I woke up at around 12 midnight with irritation to my throat and nose. Due to my sinus, I am very sensitive to climate changes and the air we breathe.

It’s now 2am and I still can’t sleep because my breathing feels irregular and dry.

My mom came into my room at around 1am,. Apparently, she’s having the same problem and is having difficulty sleeping too. At first, I thought it could be the poor ventilation in my room because of the condominium construction going on nearby. Hence I decided to take a short stroll outside to get some fresh air and then come back and sleep again.

Alas, the air outside is even worse! My breathing felt even heavier after strolling for about 10 minutes. I quickly turned back, return to my room, switched on the air-conditioner and humidifier.

That’s when I suspected it’s the bloody HAZE again! Did a quick check on the Internet, and this is what I found:

haze picture
Picture from NEA’s website

Haze is back…sooner than expected

Tania Tan in Singapore & Salim Osman in Indonesia
Straits Times 26 Feb 08;

ILL winds are blowing the haze towards Singapore again, as farmers in the Sumatran province of Riau have begun clearing undergrowth by setting it alight earlier than usual.

Singapore’s Pollutant Standards Index (PSI) readings hovered in the ‘moderate’ range last week, and hit 56 on Sunday, the year’s highest so far.

The weekend’s slightly hazy conditions are expected to last over the next few days, said the National Environment Agency (NEA).

But yesterday’s afternoon showers helped clear the air and put it back in the ‘good’ range.

At 4pm, western Singapore registered 44 on the PSI, followed by the south with 35. The central, northern and eastern parts of Singapore clocked readings of between 23 and 33.

Readings varied through the day. A check by this newspaper found Ang Mo Kio and Bukit Timah hazy at 3pm, and the Central Business District largely clear during the lunch hour.

Last week and through the weekend, however, dry weather and variable wind conditions over Indonesia worked together to send over haze particles from the fires set by the farmers, said the NEA.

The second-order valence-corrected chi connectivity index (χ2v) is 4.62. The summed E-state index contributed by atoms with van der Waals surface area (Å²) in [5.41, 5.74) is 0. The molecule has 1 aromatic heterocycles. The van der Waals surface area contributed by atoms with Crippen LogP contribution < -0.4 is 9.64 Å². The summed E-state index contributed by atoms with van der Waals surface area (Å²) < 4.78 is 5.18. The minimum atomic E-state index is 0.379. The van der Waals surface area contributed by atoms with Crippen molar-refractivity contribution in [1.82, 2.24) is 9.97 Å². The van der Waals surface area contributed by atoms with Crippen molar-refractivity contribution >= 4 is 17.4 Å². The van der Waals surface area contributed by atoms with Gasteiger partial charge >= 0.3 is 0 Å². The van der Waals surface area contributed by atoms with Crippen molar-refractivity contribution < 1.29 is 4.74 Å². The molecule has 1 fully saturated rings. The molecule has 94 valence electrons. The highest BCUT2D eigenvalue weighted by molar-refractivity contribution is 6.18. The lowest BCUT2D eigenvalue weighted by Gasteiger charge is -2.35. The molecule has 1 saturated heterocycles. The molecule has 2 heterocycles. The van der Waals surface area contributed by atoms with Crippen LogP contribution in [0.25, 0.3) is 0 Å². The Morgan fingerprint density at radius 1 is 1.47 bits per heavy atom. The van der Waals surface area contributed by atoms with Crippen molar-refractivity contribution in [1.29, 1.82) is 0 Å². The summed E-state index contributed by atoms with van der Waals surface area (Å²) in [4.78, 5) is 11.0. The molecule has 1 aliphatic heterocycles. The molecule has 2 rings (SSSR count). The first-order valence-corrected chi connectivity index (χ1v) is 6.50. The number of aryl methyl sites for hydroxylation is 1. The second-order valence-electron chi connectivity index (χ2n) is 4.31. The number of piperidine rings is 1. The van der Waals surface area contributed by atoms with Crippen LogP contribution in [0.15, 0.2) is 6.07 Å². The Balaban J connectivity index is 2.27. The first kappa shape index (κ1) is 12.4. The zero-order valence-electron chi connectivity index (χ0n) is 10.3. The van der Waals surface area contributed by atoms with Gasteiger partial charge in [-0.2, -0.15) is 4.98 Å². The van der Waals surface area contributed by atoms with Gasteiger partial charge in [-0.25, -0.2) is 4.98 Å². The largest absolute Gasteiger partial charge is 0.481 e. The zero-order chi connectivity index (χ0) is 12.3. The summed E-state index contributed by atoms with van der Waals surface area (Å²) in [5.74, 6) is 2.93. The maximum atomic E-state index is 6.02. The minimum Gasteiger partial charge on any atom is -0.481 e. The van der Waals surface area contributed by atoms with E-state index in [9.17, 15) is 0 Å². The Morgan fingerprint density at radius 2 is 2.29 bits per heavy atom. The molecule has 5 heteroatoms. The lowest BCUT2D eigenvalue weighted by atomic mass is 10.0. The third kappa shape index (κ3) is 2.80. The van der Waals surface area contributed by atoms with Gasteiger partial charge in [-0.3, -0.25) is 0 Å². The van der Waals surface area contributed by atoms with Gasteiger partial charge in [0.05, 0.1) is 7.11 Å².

But it expects stronger winds to pick up and push the smoke haze away, so better air quality can be expected ‘in the coming days’.

Rain also fell in central and southern Sumatra yesterday, which helped douse some of the fires.

Provincial officials told The Straits Times that they were confident the fires could be controlled if rain continued over the next few days.

The head of the Riau government’s environmental impact committee, Mrs Arbaini, said: ‘We have mobilised all our resources to fight the fires. We don’t want smoke from forest fires here to travel to neighbouring countries.’

Riau provincial government spokesman Surya Maulana, calling the rain ‘a godsend’, noted that the meteorological station had not predicted a wet day for the area.

The slash-and-burn clearing of forests usually starts in late March, but north-easterly winds often blow the haze away from Singapore. In September 2006, Singapore became enshrouded in a choking haze as a result of dry weather and winds that blew the smoke in this directio

Damn it! It’s Indonesia again! The PSI Index tomorrow morning surely damn jialat one. Trust me, my nose is super sensitive to the PSI index.


Guess I will be suffering from respiratory irritation for the next few weeks to come.

Thank you again for the Haze again Indonesia.

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